Have you ever played an emotionally wrenching wargame? When was the last time a first person shooter made you cry? Ever spent weeks torn up over the pain and suffering endured by your troops in an RTS? Why not?
That question might sound strange, but stick with me a second… You see, over the years I’ve been addicted to all sorts of shooting games, exploding games, running-people-over-with-tanks games. Mostly because the good ones are hella fun, especially with friends. But part of me always felt a little weird about it. In January’s Edge, Lorne Lanning put it this way:
That’s when a medium really has power — the idea of the artist, mythologically, is to show us the way, or the wrong way, even. It’s showing the world something it needs to know, but for some reason isn’t necessarily able to see. You see it in a great movie, book, or play, but it’s not happening in games. What I see instead is we say: ‘Hmm, why don’t we take war, and make it as visually realistic as possible, then sterilize so that it’s just fun’, and there’s something very perverted about that.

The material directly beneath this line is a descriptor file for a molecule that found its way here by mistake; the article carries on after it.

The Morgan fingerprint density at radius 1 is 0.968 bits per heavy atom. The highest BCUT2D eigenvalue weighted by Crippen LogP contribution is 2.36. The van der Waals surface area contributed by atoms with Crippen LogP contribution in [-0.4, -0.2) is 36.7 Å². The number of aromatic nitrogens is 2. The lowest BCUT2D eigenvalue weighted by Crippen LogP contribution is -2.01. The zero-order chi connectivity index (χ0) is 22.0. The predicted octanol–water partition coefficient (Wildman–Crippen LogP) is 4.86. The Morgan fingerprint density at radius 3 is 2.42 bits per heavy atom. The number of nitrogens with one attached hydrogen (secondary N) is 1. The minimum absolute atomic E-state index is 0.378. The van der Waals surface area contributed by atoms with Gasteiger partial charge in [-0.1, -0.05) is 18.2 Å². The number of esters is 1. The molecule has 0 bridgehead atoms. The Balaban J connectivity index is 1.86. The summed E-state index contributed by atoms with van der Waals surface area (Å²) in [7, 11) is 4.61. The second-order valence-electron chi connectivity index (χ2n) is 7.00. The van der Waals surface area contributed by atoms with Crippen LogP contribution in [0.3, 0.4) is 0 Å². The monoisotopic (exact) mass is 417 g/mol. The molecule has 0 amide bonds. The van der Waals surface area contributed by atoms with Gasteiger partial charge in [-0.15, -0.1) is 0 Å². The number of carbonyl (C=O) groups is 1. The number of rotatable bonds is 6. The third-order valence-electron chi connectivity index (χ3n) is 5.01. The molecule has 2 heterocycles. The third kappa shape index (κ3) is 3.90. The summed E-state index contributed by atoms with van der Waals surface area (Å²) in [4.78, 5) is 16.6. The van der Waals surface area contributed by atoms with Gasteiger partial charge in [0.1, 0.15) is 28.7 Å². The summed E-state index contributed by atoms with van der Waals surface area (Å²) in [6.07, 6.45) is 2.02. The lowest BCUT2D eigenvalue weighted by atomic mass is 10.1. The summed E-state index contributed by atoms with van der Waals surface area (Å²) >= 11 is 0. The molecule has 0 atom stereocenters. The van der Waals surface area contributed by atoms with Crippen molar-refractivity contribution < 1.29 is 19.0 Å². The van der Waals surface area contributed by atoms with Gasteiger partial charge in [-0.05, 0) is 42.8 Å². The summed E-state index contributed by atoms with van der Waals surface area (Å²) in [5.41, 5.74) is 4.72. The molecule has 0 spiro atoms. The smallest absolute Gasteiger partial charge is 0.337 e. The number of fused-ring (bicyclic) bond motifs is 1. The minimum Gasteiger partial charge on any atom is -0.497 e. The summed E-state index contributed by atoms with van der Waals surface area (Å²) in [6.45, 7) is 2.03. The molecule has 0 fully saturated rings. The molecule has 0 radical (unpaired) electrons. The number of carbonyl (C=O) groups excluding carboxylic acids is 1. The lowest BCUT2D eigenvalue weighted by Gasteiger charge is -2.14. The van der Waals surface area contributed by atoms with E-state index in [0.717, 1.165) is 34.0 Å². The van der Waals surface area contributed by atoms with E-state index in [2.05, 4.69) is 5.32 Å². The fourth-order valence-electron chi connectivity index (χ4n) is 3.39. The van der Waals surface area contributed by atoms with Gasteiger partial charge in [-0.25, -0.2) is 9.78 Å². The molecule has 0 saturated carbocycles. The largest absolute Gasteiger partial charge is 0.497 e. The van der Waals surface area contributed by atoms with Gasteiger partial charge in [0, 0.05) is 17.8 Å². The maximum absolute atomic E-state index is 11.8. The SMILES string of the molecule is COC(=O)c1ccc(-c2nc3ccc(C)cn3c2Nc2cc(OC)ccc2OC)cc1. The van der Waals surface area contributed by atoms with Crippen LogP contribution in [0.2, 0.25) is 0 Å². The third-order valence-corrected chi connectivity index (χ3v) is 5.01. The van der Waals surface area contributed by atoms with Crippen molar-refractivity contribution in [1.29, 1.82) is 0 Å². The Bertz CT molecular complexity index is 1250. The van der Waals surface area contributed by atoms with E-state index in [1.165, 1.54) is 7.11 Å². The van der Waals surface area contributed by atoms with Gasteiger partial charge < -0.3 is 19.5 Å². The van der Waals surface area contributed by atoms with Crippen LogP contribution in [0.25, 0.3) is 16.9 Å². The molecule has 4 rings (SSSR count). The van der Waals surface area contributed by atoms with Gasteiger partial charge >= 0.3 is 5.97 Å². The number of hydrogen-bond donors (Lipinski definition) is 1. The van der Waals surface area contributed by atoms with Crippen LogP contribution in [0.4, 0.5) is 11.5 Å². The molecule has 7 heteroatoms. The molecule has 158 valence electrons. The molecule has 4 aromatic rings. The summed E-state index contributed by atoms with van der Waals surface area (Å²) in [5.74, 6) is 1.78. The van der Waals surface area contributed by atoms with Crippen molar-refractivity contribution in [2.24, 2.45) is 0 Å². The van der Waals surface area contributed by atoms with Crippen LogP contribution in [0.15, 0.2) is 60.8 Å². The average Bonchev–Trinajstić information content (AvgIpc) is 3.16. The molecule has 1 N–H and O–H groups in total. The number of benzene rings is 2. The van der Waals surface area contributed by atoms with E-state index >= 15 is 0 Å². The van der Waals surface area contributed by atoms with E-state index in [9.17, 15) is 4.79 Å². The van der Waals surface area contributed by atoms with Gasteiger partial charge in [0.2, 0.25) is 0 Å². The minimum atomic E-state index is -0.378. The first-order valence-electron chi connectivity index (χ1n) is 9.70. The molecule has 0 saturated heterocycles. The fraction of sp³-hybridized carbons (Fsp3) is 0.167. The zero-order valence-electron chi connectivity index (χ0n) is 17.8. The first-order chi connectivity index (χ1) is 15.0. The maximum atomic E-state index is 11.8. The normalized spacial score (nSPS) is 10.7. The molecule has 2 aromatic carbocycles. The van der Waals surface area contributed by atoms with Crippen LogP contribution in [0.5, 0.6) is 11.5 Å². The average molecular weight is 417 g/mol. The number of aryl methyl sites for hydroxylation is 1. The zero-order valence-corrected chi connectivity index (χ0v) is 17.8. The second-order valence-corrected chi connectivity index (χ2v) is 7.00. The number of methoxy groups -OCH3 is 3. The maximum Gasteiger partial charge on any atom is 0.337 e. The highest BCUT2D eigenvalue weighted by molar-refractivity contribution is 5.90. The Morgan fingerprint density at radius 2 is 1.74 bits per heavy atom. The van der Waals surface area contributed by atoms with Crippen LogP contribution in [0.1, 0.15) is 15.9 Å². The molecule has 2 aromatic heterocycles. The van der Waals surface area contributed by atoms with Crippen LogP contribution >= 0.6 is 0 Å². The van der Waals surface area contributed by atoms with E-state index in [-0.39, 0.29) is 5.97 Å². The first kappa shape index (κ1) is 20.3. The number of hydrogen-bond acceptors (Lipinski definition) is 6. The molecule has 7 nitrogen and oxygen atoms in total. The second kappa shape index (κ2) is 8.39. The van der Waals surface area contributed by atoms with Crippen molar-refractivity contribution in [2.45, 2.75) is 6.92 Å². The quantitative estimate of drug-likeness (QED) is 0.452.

And particularly perverted considering that my country is at war as we speak. How is it that so many games fetishize guns and ammo but don’t quite manage to attach the same import to people?
I’m certainly not looking to start up the whole murder simulator debate again (heck, I liked Manhunt). But I am hopeful that more will consider the fact that we are making fabulously fun games from experiences that are anything but. It’s not so much that I fear the folks are being desensitized to violence or that games like Battlefield or Quake 3 or Defcon shouldn’t exist. (I love that stuff!)
My point is more that game developers are missing a fantastic opportunity to help players better understand what troops really go through on deployment. That might not be as much fun but, then, neither is war. And as powerful a medium as gaming is, it seems a shame not to explore all its dimensions.
Update: Edge just put the full text of Lorne’s interview online. Worth a read — the guy makes points.